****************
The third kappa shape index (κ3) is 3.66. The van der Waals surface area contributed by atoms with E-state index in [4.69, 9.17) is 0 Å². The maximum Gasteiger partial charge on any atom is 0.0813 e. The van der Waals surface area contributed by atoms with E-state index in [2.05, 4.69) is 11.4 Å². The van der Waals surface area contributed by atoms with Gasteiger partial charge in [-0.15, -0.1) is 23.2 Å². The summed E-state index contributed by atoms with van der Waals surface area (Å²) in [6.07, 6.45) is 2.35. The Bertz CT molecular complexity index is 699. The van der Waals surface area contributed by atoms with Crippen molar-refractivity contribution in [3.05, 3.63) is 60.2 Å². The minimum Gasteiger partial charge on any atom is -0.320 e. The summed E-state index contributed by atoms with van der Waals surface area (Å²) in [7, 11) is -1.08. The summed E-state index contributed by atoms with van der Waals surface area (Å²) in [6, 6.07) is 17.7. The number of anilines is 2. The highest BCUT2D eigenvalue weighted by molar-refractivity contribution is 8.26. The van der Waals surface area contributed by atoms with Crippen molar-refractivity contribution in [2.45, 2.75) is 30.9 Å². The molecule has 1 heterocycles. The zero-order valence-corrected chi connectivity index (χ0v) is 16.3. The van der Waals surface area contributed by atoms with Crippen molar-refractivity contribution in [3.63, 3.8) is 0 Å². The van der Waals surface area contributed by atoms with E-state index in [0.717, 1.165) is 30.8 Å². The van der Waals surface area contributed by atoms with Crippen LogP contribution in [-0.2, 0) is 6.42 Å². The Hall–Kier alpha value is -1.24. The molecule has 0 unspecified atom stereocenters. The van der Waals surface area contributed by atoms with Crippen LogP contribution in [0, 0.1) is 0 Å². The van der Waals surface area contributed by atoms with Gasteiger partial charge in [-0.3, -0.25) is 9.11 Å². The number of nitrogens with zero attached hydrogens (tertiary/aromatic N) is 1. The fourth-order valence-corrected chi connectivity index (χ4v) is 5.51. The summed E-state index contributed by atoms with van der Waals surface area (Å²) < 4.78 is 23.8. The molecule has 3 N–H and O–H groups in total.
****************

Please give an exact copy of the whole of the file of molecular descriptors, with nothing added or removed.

The third kappa shape index (κ3) is 3.66. The van der Waals surface area contributed by atoms with E-state index in [4.69, 9.17) is 0 Å². The maximum Gasteiger partial charge on any atom is 0.0813 e. The van der Waals surface area contributed by atoms with E-state index in [2.05, 4.69) is 11.4 Å². The van der Waals surface area contributed by atoms with Gasteiger partial charge in [-0.15, -0.1) is 23.2 Å². The summed E-state index contributed by atoms with van der Waals surface area (Å²) in [6.07, 6.45) is 2.35. The Bertz CT molecular complexity index is 699. The van der Waals surface area contributed by atoms with Crippen molar-refractivity contribution in [3.05, 3.63) is 60.2 Å². The minimum Gasteiger partial charge on any atom is -0.320 e. The summed E-state index contributed by atoms with van der Waals surface area (Å²) in [7, 11) is -1.08. The summed E-state index contributed by atoms with van der Waals surface area (Å²) in [6, 6.07) is 17.7. The number of anilines is 2. The highest BCUT2D eigenvalue weighted by molar-refractivity contribution is 8.26. The van der Waals surface area contributed by atoms with Crippen molar-refractivity contribution in [2.45, 2.75) is 30.9 Å². The molecule has 1 heterocycles. The zero-order valence-corrected chi connectivity index (χ0v) is 16.3. The van der Waals surface area contributed by atoms with Crippen molar-refractivity contribution in [3.63, 3.8) is 0 Å². The van der Waals surface area contributed by atoms with E-state index in [0.717, 1.165) is 30.8 Å². The van der Waals surface area contributed by atoms with Crippen LogP contribution in [-0.2, 0) is 6.42 Å². The Hall–Kier alpha value is -1.24. The molecule has 0 unspecified atom stereocenters. The van der Waals surface area contributed by atoms with Crippen LogP contribution in [0, 0.1) is 0 Å². The van der Waals surface area contributed by atoms with Gasteiger partial charge in [-0.3, -0.25) is 9.11 Å². The number of nitrogens with zero attached hydrogens (tertiary/aromatic N) is 1. The fourth-order valence-corrected chi connectivity index (χ4v) is 5.51. The summed E-state index contributed by atoms with van der Waals surface area (Å²) < 4.78 is 23.8. The molecule has 3 N–H and O–H groups in total.